[Image: Fragment of the Gough Map]
[Image: Fragment of the Gough Map]

Linguistic Geographies: The Gough Map of Great Britain

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Bringing the Gough map to your browser

Posted on 22 August 2011 by Neil Jakeman 

In creating the interactive Gough map our aim was to provide an intuitive interface to explore the map and the extensive research that aids the understanding of this valuable document.

The research team used a GIS to capture information about map features in a vector format using a high quality scan of the original map as a background. This method of data capture allows us to easily view layers of information in a GIS and our challenge was to offer as much of the same GIS functionality as possible through a web based map.

Although the Gough map conforms to no modern day geographic projection, the raster image of the map was georectified as if it were in the widely used WGS84 projection.  Mapserver was used to make the image available via a Web Mapping Service (WMS). In order to make the high resolution map display quickly on demand, the images required for the WMS were pre generated and cached using Tilecache. This means that the map has been tiled into smaller images which are ready to be supplied as soon as they are requested by a browser.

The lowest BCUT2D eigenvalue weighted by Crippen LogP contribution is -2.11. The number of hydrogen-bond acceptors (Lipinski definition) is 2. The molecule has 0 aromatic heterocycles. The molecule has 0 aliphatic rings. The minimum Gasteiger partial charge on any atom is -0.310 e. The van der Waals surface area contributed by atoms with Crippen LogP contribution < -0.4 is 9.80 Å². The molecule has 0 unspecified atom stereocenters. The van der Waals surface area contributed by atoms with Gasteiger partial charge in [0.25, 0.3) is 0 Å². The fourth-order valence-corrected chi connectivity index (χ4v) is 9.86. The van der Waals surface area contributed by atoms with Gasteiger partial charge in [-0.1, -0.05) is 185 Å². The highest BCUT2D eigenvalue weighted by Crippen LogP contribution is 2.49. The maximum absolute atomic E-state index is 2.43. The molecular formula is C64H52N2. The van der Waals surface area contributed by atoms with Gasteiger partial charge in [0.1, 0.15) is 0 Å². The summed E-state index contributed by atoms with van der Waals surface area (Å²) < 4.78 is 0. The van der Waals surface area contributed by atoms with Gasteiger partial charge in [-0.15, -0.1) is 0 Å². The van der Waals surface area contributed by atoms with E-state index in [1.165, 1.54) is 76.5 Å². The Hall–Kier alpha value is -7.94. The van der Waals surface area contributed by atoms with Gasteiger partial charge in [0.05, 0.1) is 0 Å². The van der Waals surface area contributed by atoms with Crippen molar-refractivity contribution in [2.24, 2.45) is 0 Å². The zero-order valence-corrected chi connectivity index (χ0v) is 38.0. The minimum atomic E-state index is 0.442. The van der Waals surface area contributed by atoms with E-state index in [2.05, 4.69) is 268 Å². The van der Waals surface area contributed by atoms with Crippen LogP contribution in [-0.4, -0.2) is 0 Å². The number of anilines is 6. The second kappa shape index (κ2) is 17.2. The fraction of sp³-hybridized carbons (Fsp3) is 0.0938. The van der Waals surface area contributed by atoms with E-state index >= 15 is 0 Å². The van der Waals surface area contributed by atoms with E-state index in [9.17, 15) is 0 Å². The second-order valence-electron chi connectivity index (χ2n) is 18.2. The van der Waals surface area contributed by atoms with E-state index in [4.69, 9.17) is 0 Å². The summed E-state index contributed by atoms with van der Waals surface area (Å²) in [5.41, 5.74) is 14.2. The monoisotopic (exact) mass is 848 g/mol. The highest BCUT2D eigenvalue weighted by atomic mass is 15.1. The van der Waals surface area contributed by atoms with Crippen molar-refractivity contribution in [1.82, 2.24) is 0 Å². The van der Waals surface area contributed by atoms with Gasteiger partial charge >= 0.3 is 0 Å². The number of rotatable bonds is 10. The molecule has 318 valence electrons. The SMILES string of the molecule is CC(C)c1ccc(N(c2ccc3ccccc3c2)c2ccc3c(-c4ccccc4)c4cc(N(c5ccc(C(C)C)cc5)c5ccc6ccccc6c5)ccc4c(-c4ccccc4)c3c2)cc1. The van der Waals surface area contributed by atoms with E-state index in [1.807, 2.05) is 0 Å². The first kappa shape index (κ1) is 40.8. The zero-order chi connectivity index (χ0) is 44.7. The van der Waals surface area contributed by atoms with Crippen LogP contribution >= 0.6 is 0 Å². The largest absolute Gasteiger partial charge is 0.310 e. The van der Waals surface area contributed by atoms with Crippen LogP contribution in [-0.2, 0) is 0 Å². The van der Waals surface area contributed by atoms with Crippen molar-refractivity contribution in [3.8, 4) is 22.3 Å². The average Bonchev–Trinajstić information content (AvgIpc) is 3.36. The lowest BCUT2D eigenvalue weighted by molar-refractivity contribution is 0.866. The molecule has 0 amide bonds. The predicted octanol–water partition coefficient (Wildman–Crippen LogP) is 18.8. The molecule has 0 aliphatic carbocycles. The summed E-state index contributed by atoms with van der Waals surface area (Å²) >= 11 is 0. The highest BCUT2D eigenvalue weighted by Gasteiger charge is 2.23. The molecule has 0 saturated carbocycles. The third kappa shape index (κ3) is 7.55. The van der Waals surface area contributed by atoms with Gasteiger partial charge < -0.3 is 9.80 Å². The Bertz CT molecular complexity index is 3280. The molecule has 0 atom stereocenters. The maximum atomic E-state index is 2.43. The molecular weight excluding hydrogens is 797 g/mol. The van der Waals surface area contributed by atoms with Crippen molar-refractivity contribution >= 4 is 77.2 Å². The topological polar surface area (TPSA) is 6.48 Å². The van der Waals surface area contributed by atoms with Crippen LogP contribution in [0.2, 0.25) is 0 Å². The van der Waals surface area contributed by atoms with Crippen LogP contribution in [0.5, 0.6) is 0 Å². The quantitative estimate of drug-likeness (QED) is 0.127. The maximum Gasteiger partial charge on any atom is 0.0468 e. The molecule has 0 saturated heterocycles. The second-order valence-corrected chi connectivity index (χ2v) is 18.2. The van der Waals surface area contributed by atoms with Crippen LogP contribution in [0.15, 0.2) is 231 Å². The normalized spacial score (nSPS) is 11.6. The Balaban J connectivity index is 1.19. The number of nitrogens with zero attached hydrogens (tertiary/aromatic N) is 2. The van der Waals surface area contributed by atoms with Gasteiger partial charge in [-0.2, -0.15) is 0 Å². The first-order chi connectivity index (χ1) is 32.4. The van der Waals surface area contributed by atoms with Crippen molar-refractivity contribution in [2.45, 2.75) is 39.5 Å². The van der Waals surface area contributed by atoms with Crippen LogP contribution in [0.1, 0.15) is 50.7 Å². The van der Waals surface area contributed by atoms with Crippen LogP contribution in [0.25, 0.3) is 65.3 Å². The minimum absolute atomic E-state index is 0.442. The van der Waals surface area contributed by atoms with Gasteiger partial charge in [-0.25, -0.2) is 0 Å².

The associated vector layers (such as the Rivers and Coastline layers) were also set up to be delivered via a WMS except for the Settlements layer, which was set up as Web Feature Service (WFS). The use of WFS allowed a greater flexibility in filtering and styling the features that are displayed on the map according to the search that the user performs.

The OpenLayers javascript library offers an array of functionality that was suitable for the WMS and WFS data sources that we had created and comes packaged with tools that can be customised with relative ease.  Intercepting the user interactions on the map allows us to make use of the GetFeatureInfo feature of the WMS so that details can be retrieved about the points on the map that are clicked.

As the true British National Grid location had been recorded for many of the settlements identified on the map, it was possible to dynamically convert these coordinates into Latitudes and Longitudes using the Proj4 library that could be used with Google’s static map API to create a modern map image, helping contextualise the map features described in the popup boxes.

  • © 2011 King's College London